Host: Okay, so what can be done now to prepare for the CoFI regime?

Clare Bolingford: What financial institutions should be doing to prepare is that they should be thinking about what their fair conduct programme will contain, and start focusing on the changes that they’re going to need to make in their business to make sure that they are ready for when the regime comes into force in early 2025. This might require more cultural change, for example, which we know does take time to give effect to.

They will need to apply for a licence, with the FMA. That’s likely to open towards the middle of next year, and we will provide more guidance in the run-up to that so that they’re able to understand the process they will need to go through for that.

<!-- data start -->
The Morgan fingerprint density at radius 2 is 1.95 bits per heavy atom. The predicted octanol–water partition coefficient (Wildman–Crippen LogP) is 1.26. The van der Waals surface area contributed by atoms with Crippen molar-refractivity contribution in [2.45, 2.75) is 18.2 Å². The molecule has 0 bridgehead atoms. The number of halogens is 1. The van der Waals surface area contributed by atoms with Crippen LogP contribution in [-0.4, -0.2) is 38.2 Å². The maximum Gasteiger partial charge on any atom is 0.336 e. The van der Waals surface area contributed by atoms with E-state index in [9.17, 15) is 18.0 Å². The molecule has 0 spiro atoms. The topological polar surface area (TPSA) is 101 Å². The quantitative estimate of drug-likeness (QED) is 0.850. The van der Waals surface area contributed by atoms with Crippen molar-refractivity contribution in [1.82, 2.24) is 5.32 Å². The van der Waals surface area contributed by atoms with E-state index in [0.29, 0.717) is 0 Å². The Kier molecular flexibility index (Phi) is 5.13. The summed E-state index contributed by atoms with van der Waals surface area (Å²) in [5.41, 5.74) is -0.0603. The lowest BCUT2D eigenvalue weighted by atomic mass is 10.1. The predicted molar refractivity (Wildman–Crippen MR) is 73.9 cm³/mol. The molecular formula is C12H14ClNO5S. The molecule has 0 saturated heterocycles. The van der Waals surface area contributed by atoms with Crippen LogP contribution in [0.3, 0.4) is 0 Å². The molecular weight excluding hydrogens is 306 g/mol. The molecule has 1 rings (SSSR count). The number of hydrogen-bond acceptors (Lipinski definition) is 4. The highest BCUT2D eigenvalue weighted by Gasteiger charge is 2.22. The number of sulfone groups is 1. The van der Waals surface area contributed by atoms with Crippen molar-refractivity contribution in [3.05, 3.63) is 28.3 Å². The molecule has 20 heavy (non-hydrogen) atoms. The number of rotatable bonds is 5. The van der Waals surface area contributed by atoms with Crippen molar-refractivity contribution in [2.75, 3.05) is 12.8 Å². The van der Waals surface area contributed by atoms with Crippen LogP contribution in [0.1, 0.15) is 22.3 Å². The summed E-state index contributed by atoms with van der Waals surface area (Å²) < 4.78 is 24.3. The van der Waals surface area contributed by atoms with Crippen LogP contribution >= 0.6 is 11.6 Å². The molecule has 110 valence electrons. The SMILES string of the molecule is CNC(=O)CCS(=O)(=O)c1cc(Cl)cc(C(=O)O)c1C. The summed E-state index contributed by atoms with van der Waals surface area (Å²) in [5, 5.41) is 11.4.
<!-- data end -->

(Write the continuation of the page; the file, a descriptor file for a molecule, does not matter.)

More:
Their Fair Conduct Programme will need to be signed off by their Board, we know that can sometimes take some time in order to prepare for that process, so it’s a really good idea to start thinking now about how they’re going to plan for both compliance with the regime but also for that licence process too.

Host: And what will those fair conduct programmes look like?

Clare Bolingford: I’m expecting them to be quite different depending on the nature of the financial institution themselves. So you can imagine for a large banking group, for example, a fair conduct programme might not even be one document, it could be made up of many different aspects of how the bank ensures that their customers are treated fairly; there will be different policies within there. However, for a smaller insurer, for example, or a credit union, it will be a very different type of programme, where they probably will be able to contain the elements that they need within the fair conduct programme in a much smaller format.